Behold. James Denton (ph) and Morny Asphelting (ph) of Jersey in England are in the car, when up from under the hood, past the windshield wipers and onto the front windshield appears this four foot snake. Not just a window wiper, a window wiper viper.


OLBERMANN: The abomination of an insurance company canceling the policy of somebody who is costing it too much money is bad enough. But even when that is prohibited, insurance companies can and have found a particularly draconian way around that, by dropping an entire class of insurance as a pretext for dropping the individual's coverage.

In our third story on the Countdown, now a new has been introduced to prohibit that grotesque loophole. New York State Senator Eric Schneiderman, who will join me in a moment, and two of his colleagues introduced the legislation yesterday, after Guardian insurance had dropped an entire line of policies state-wide which have denied coverage to a 37-year-old man who has Muscular Dystrophy.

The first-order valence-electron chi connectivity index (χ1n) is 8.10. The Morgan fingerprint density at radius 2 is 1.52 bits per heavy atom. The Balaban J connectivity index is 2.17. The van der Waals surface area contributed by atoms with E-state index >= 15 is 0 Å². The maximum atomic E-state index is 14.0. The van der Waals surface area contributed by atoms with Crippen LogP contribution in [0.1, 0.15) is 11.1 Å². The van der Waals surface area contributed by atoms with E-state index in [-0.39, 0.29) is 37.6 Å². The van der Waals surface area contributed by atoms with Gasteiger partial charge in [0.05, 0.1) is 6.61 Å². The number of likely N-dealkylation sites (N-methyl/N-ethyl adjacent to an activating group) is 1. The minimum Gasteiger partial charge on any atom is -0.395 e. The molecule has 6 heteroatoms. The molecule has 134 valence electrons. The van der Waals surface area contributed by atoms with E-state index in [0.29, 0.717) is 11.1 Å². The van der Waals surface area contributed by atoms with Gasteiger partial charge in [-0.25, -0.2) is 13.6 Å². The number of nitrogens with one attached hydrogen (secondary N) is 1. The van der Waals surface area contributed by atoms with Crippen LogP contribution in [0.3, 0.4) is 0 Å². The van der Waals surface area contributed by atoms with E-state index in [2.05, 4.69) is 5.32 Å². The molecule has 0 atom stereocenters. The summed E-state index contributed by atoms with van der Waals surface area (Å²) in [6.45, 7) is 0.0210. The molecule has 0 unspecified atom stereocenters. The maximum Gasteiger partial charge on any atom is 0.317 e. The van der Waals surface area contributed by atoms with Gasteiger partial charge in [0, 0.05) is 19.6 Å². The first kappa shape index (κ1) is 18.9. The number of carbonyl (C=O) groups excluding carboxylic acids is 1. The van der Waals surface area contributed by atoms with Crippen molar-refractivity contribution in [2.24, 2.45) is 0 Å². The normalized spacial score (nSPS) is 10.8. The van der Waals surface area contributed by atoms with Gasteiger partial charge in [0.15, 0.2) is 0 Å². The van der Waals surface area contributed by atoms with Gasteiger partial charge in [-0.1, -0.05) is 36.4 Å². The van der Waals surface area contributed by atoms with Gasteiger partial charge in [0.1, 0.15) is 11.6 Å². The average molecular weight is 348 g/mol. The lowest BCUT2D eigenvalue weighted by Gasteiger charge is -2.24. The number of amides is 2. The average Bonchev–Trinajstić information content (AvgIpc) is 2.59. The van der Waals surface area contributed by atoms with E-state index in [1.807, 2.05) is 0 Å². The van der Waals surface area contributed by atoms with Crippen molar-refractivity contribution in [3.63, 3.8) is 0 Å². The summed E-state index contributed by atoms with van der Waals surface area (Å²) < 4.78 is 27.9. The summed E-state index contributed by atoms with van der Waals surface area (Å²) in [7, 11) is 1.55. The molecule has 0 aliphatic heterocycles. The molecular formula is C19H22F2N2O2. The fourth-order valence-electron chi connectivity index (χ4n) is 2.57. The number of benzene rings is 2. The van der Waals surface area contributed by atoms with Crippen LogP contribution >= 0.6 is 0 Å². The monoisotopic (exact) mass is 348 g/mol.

An internal document from that insurer showed that the company officials had justified dropping the entire line of policies in order to get rid of, quote, "the few dogs." We named the president of Guardian Insurance worst person in the world on October 16th. Subsequently, Guardian apologized to the policy holder and promised to continue coverage indefinitely.

But those New York state senators went further and introduced a new bill, named Ians Law, for the policy holder, this man, Ian Pearl, a man who has lived dependent upon that ventilator for 18 years, in large part because of outstanding in-home nursing care.

Mr. Pearl, who now lives in Florida and has been an advocate for people with disabilities since he was a child, addressed the news conference via video feed.


IAN PEARL, ADVOCATE FOR PEOPLE WITH DISABILITIES: My great hope is that Ian's Law will end up protecting more people than I will ever know, whose names I will never know, who will never have to go through any sort of battle again because of this bill.